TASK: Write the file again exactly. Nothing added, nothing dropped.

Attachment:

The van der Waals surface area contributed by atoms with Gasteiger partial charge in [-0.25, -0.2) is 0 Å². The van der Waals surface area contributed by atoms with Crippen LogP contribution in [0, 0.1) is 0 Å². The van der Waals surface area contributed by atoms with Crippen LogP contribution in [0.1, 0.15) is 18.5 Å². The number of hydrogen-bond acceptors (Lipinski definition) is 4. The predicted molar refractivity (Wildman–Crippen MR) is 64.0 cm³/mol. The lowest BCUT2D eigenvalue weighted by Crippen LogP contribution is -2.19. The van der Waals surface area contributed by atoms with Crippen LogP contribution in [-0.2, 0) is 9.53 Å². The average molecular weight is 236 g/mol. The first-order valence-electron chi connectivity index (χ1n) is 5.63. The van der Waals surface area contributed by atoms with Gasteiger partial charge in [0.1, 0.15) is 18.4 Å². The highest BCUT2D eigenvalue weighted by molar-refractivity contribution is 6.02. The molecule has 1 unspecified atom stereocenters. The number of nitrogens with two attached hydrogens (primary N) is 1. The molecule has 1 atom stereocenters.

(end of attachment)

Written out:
The van der Waals surface area contributed by atoms with Gasteiger partial charge in [-0.25, -0.2) is 0 Å². The van der Waals surface area contributed by atoms with Crippen LogP contribution in [0, 0.1) is 0 Å². The van der Waals surface area contributed by atoms with Crippen LogP contribution in [0.1, 0.15) is 18.5 Å². The number of hydrogen-bond acceptors (Lipinski definition) is 4. The predicted molar refractivity (Wildman–Crippen MR) is 64.0 cm³/mol. The lowest BCUT2D eigenvalue weighted by Crippen LogP contribution is -2.19. The van der Waals surface area contributed by atoms with Crippen LogP contribution in [-0.2, 0) is 9.53 Å². The average molecular weight is 236 g/mol. The first-order valence-electron chi connectivity index (χ1n) is 5.63. The van der Waals surface area contributed by atoms with Gasteiger partial charge in [0.1, 0.15) is 18.4 Å². The highest BCUT2D eigenvalue weighted by molar-refractivity contribution is 6.02. The molecule has 1 unspecified atom stereocenters. The number of nitrogens with two attached hydrogens (primary N) is 1. The molecule has 1 atom stereocenters.